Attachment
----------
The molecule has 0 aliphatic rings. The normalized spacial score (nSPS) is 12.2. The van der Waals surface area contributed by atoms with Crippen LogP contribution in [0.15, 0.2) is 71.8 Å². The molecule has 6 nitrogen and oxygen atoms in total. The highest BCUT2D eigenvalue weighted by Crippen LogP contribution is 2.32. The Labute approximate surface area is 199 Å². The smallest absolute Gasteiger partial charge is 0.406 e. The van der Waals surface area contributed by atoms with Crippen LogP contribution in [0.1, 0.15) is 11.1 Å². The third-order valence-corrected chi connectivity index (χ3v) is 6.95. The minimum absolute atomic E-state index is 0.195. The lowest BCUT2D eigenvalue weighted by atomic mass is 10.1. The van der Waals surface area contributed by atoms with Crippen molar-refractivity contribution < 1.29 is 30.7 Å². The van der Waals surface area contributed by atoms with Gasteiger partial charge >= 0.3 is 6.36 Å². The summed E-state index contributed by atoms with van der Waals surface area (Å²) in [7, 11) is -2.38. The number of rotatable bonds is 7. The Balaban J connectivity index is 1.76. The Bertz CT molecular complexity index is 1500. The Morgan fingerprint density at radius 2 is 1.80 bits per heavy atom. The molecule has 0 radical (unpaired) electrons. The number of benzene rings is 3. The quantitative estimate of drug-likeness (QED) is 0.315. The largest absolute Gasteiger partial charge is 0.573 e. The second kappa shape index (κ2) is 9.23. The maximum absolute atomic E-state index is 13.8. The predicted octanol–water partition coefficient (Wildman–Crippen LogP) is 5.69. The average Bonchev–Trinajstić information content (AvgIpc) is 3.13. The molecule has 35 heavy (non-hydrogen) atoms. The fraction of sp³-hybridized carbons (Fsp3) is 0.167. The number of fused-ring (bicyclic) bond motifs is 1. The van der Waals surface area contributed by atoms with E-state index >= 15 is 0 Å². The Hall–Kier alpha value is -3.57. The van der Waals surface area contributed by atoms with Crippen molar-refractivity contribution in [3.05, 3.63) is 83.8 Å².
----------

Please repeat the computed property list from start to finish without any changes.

The molecule has 0 aliphatic rings. The normalized spacial score (nSPS) is 12.2. The van der Waals surface area contributed by atoms with Crippen LogP contribution in [0.15, 0.2) is 71.8 Å². The molecule has 6 nitrogen and oxygen atoms in total. The highest BCUT2D eigenvalue weighted by Crippen LogP contribution is 2.32. The Labute approximate surface area is 199 Å². The smallest absolute Gasteiger partial charge is 0.406 e. The van der Waals surface area contributed by atoms with Crippen LogP contribution in [0.1, 0.15) is 11.1 Å². The third-order valence-corrected chi connectivity index (χ3v) is 6.95. The minimum absolute atomic E-state index is 0.195. The lowest BCUT2D eigenvalue weighted by atomic mass is 10.1. The van der Waals surface area contributed by atoms with Crippen molar-refractivity contribution < 1.29 is 30.7 Å². The van der Waals surface area contributed by atoms with Gasteiger partial charge >= 0.3 is 6.36 Å². The summed E-state index contributed by atoms with van der Waals surface area (Å²) in [7, 11) is -2.38. The number of rotatable bonds is 7. The Balaban J connectivity index is 1.76. The Bertz CT molecular complexity index is 1500. The Morgan fingerprint density at radius 2 is 1.80 bits per heavy atom. The molecule has 0 radical (unpaired) electrons. The number of benzene rings is 3. The quantitative estimate of drug-likeness (QED) is 0.315. The largest absolute Gasteiger partial charge is 0.573 e. The second kappa shape index (κ2) is 9.23. The maximum absolute atomic E-state index is 13.8. The predicted octanol–water partition coefficient (Wildman–Crippen LogP) is 5.69. The average Bonchev–Trinajstić information content (AvgIpc) is 3.13. The molecule has 35 heavy (non-hydrogen) atoms. The fraction of sp³-hybridized carbons (Fsp3) is 0.167. The number of fused-ring (bicyclic) bond motifs is 1. The van der Waals surface area contributed by atoms with E-state index >= 15 is 0 Å². The Hall–Kier alpha value is -3.57. The van der Waals surface area contributed by atoms with Crippen molar-refractivity contribution in [3.05, 3.63) is 83.8 Å².